In a world often in hot pursuit of the coolest holiday toys, designer duds, and state-of-the-art techno gadgets, most people would never define having a child with special needs as a great gift. 

For me, it was that, and so much more.

Eric entered my life dramatically in 1990, diagnosed with cerebral palsy. In an instant, my family went from living a “perfect” life complete with a beautiful 6-year-old daughter, fulfilling careers and white picket fence, to facing big family challenges that redefined our definition of a gift.

Parenting Eric was the most demanding and most rewarding experience of my life. I’d do it again in a heartbeat.

Like many families, we had celebrated parenting and professional achievements and overindulged our kids with shiny gifts piled high under the Christmas tree. Eric challenged us to redefine gift giving with valuable lessons about the power of faith, unconditional love, standing up for a cause, and honoring servitude, charity, and the sacred parenting role. My son granted us appreciation for the human-rights struggles of minorities and those living in poverty, including in our backyard.

He taught us to open our eyes wider, and then act.

Eric’s hugs took years to enjoy because of limited motor skills that prevented him from eating yummy holiday treats or pizza with extra cheese. He couldn’t rush downstairs to witness Santa’s magic, unwrap his own gifts, or sing Christmas carols. As Eric struggled to say, ‘I love you,’ he taught me the power of non-verbal communication and how to stop talking and really listen to and connect with others. These priceless gifts were realized only after years of participating in innovative programs headed by skilled professionals with huge hearts. The simplest gains were hard won through gutsy determination, sweat and tears, and laughter.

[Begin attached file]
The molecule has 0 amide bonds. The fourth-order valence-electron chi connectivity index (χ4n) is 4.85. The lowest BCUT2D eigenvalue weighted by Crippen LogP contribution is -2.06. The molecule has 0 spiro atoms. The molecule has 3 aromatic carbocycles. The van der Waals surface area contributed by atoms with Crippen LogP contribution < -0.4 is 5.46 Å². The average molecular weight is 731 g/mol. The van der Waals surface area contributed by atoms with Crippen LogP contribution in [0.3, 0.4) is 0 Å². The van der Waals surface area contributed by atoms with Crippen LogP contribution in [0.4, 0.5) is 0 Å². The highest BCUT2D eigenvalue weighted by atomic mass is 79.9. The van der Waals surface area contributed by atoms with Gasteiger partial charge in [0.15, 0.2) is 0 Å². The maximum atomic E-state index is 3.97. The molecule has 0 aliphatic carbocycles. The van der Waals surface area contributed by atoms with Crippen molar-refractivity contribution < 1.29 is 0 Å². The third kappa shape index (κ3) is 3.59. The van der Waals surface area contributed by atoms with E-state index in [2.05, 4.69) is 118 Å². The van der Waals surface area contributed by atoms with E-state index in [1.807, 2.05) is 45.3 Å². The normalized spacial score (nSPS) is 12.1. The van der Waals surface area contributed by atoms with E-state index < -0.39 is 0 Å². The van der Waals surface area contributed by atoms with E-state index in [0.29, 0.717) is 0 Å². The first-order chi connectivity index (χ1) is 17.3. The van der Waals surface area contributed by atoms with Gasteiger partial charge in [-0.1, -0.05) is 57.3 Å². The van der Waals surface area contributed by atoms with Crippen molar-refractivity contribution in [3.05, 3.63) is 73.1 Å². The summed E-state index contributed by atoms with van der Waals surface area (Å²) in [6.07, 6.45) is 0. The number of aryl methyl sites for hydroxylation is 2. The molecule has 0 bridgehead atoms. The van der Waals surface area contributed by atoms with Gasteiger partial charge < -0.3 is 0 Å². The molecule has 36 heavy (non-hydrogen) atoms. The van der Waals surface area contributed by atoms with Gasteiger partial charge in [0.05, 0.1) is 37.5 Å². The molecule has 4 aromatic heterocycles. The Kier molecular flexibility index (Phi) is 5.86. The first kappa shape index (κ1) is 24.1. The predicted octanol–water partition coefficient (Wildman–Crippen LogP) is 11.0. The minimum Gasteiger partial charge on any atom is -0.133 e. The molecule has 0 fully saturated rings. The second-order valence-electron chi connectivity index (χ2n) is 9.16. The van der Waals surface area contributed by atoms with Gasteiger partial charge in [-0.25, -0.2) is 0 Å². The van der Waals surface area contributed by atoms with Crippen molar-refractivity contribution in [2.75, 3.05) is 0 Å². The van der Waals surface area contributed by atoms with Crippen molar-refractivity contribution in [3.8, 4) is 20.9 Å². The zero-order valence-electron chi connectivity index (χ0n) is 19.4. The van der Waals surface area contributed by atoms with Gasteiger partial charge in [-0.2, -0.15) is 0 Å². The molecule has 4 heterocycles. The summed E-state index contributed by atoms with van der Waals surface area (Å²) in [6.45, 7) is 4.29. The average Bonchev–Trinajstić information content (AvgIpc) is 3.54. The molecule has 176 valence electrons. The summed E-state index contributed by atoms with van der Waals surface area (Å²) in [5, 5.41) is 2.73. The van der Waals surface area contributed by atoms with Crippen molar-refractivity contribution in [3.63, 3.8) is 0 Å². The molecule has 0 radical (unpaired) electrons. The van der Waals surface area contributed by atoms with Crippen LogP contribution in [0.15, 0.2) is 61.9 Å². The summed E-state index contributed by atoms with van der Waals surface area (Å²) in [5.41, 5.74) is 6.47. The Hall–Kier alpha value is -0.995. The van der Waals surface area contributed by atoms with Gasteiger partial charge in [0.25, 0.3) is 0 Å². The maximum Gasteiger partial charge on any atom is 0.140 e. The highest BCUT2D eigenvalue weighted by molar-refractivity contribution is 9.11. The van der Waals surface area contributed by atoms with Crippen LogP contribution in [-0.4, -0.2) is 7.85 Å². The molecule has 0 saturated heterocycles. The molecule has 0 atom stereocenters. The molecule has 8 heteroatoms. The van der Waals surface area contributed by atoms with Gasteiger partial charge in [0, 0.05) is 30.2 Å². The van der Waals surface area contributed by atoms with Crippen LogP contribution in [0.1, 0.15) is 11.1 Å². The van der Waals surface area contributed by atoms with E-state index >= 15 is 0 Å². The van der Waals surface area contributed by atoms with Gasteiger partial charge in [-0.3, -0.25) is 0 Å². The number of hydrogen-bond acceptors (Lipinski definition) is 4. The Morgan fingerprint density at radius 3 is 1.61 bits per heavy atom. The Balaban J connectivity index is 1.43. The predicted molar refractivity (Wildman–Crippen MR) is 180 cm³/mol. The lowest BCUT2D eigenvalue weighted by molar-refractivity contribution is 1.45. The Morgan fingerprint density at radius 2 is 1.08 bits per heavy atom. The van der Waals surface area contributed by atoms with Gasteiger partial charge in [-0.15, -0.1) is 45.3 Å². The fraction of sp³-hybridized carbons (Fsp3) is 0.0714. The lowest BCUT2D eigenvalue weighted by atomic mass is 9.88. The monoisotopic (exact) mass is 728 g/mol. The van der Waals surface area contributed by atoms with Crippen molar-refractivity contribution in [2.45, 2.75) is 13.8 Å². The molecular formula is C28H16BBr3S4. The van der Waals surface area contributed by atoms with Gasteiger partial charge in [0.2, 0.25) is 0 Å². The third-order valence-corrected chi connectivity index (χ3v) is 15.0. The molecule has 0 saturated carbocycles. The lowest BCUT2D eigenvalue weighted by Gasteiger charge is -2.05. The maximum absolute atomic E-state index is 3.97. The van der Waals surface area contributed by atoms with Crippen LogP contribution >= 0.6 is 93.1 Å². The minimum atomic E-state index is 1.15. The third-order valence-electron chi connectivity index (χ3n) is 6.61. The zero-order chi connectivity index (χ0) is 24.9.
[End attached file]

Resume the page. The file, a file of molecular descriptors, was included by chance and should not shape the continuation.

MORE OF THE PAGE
In light of significant physical challenges, my much-adored son lived joyfully. His joy was contagious.

Unfortunately, Eric passed away in 2003 at age twelve. Devastated, we knew he would want us to share his remarkable gifts. Today my son’s magic nd legacy lives on through my work honoring children with special needs and through RicStar’s Camp, an annual summer music therapy camp at Michigan State University for individuals of all ages with special needs and their terrific sibs. Camp has provided us with many gifts, including life-saving healing.

During his all-too short and challenged life, Eric gave our family more gifts than anyone could covet, and made me a better human being— an amazing gift with no price tag, one I’ll never return.
The most precious gifts can’t be found under an evergreen tree, no matter how beautifully decorated. They come from within. My son taught me that if I never received another enticing, ribbon-draped parcel, I’d be rich beyond measure with gifts that money can’t buy.

Remember to celebrate the season’s true gifts, and share the bounty, too. 

…and tell your children how very much you love them every single day.
Merry Christmas, RicStar!